For those new to "the Bakersfield experience", let us initiate you by stating that reading Haslam is a must. An Oildale native, his writings always hearken back to his local roots. Armed with a Ph.D. in English, he has been called "the quintessential California writer" and "the most important writer to emerge from California's Central Valley since Steinbeck".
An incomplete list of his awards include the Western Literature Associations Distinguished Achievement Award, a Commonwealth Club Medal, the Western States Book Award for Fiction, the Josephine Miles Prize, the Benjamin Franklin Award, honors from the Bay Area Book Reviewers' Association, and the Bakersfield Centennial Foundation's Literature Award as Bakersfield's "Writer of the Century".
NOTE: Dr. Haslam's local favorite "The Great Tejon Club Jubilee" is no longer available online, but is still in-store. Call for details (661) 665-4686.
Leon Patterson was a Southwestern migrant to California who, despite being raised in poverty, became a world-class athlete. Throwing the discus and putting the shot, he left indelible memories at both Taft Union High School and at the University of Southern California. He managed to accomplish remarkable things despite being terminally ill and knowing it.
One of the most gripping images from the 1960s captures the slight figure of Dr. S. I. Hayakawa scrambling onto a sound truck parked in front of San Francisco State College amid campus unrest.
BAKERSFIELD BESTSELLER at Russo's Books (2006, 2008) A collection that brings together 30 years worth of samples of the fictions, essays, and other writing by one of California's treasured writers and chronicler of the Great Central Valley.
BAKERSFIELD BESTSELLER at Russo's Books (1999, 2002, 2006) Gerald Haslam surveys the contribution the Golden State has made to what has become America's most popular form of music today. Gene Autry, Rose Maddox, Glen Campbell, Barbara Mandrell, and Bakersfield's own Buck Owens and Merle Haggard are just some of the names that have given California deep roots in country music. Ever the "the quintessential California writer", Haslam also shows how the music provided a cultural comfort to the Dust Bowl migrant, oil field worker, hashslinger, and other "workin' men". The book's chapters are arranged by decade, from the 1920's to the 1990's.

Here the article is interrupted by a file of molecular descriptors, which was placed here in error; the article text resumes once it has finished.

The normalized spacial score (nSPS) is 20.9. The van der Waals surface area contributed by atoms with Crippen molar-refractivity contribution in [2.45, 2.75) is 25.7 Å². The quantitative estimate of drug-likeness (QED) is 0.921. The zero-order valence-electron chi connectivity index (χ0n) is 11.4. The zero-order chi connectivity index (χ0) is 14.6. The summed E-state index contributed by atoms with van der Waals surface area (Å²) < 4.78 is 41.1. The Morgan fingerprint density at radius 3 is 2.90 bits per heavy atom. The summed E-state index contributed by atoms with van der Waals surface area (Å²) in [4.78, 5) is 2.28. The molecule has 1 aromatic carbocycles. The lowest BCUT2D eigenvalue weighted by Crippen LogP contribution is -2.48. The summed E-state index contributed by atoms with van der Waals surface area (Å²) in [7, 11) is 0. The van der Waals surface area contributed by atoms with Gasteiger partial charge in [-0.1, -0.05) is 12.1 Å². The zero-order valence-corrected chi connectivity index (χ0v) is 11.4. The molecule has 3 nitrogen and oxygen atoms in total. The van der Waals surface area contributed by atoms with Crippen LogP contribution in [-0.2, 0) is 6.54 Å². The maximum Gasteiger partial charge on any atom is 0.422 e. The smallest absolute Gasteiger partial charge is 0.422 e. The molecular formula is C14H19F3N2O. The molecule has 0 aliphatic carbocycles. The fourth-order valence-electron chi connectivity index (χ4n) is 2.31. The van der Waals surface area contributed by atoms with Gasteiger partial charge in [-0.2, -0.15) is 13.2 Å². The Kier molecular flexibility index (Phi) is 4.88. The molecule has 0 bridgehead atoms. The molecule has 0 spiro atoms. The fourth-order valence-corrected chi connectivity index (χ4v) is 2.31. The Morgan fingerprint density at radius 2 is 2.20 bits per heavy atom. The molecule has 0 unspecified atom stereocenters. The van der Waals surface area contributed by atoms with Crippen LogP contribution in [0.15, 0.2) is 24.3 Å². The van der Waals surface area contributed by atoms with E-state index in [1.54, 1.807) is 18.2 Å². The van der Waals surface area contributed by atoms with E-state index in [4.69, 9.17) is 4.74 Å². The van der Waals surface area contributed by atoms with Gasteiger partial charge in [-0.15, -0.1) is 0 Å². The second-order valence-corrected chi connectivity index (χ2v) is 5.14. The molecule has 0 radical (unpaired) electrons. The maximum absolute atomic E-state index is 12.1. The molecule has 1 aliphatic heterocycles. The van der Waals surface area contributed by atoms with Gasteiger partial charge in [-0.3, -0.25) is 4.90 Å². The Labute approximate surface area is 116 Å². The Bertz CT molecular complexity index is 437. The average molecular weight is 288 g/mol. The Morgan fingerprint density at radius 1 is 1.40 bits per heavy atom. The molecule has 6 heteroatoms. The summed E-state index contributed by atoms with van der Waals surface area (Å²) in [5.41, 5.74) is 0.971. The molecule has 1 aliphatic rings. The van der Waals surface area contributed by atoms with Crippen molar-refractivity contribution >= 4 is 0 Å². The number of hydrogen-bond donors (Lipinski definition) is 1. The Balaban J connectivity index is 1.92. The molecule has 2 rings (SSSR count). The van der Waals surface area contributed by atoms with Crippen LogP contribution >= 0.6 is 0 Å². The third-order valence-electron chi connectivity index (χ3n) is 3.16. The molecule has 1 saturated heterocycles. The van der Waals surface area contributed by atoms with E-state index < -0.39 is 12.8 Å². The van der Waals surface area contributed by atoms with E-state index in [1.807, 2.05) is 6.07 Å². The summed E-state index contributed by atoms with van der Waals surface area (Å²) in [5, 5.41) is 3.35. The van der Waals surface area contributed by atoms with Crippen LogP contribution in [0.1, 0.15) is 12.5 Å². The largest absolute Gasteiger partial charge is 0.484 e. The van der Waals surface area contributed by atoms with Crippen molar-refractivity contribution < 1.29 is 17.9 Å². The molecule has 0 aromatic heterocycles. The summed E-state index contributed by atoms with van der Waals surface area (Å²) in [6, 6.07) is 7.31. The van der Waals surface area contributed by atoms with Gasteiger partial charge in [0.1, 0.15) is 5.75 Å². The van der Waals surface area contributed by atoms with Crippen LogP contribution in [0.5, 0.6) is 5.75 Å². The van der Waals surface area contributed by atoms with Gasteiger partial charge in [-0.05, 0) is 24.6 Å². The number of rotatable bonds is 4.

Selected by a San Francisco Chronicle reader's poll as one of the 20th Century's Top 100 non-fiction books from the West. Now in its second edition (with 6 new essays), the book features intensely personal essays, dealing from everything from dogs to cancer. Follow one of California's most well-regarded writers from his blue-collar boyhood in Bakersfield to his white-collar manhood.
Haslam divides the state into five regions, selecting prose and poetry from each that reflects their history, terrain, and culture. Many Califonias features sixty-seven authors ranging from Jack London to Maxine Hong Kingston, making it the most diverse general-interest anthology available.
BAKERSFIELD BESTSELLER at Russo's Books (2000) This award-winning novel is Gerry Haslam's first in 25 years (non-fiction & short stories having occupied much of his writing time). The story revolves around Leroy Upton, a Bakersfield native now living in the Bay Area. Leroy struggles with his aging parents, a friend's failing marriage, and his own teenaged kids, all while trying to be a dutiful husband and college professor. Haslam's gripping narrative includes strategically placed "reminence" chapters which artfully explore Leroy's past, thus helping us understand his present. "This superb novel confirms Gerald Haslam's standing as the most important writer to emerge from California's Central Valley since Steinbeck." Gerald Locklin Winner-2000 Western States Book Award for Fiction Second Place-2000 Foreward Magazine's Book of the Year Award.
Haslam’s stories are of the quintessential California of working people who struggle to make a living. He is their spokesperson—no matter what their color or language—because he, too, has chopped cotton under the searing sun, has toiled on drilling rigs in fog thick as oatmeal, has lived in a house where Spanish and English mingled.
Half-Chicano, half-Anglo Manuel Ryan moves into his grandmother's Bakersfield house when his parents seperate. There he befriends not only fellow students at his new junior high, but his grandmother's aging neighbor ("The Madman") as well. As Manuel struggles through the challenges of adolesence, he, with The Madman's help, learns the value of his mixed heritage. A novel for young adults.